Most people are familiar with the concept of a prenuptial agreement, which both parties sign before a marriage. The prenup is a vehicle designed to protect assets that individuals bring to the marriage. The postnup, on the other hand, is a document that is entered into by both parties after the marriage, specifying the division of marital property.
Postnups are designed to protect each spouse's rights to marital assets gained during the marriage. This type of agreement isn't for every couple, but in some circumstances, it can be an investment in the future.
It's not romantic to view marriage as a business contract. However, if married couples can overcome the awkwardness of discussing how assets will be divided in the event of divorce, the conversation could save money and hassle. Situations that might warrant a postnuptial agreement include:
- If you have children from your first marriage and have subsequently remarried, your estate becomes more complicated upon your death. In this case, a postnup can specify certain assets that are to be held in reserve for your children, thereby protecting their inheritance.
- In families that can manage it financially, one spouse may opt to leave the workforce to care for the children. By doing so, this spouse usually loses ground in career advancement and lifetime earning power. Creating a postnup that reflects this could ensure that in the event of divorce, the non-working spouse receives marital assets that offset this earning imbalance.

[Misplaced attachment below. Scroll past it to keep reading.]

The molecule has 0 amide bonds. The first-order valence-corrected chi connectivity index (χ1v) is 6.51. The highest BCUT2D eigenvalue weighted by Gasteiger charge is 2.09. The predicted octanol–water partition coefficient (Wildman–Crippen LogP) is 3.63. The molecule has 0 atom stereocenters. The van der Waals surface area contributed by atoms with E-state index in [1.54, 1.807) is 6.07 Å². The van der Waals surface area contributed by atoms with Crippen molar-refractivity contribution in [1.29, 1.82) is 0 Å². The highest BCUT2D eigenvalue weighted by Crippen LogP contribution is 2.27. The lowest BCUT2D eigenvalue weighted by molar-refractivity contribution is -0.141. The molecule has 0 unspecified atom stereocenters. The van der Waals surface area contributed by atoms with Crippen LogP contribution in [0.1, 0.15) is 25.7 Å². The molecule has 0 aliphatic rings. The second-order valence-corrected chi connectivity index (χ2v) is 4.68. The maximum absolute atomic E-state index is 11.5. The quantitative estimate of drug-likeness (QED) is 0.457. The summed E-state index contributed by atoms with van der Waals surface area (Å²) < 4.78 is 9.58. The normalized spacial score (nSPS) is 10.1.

- During the course of a marriage, a spouse may anticipate collecting an inheritance. If this inheritance is sizable, it may make sense to protect it from the division of property calculations that are inevitable in divorce.
- During the course of a marriage, some families accumulate valuable art or other collectibles. In other cases, treasured family heirlooms are brought into the marital home. If divorce does happen, the fate of these items will have already been determined.
It's possible that your particular circumstances lend themselves to a postnuptial agreement, but determining how property will be divided in an as-yet hypothetical situation could be confusing. If you and your spouse feel that you have assets that should be addressed before divorce becomes reality, consider meeting with an experienced divorce attorney who can help you understand what to expect.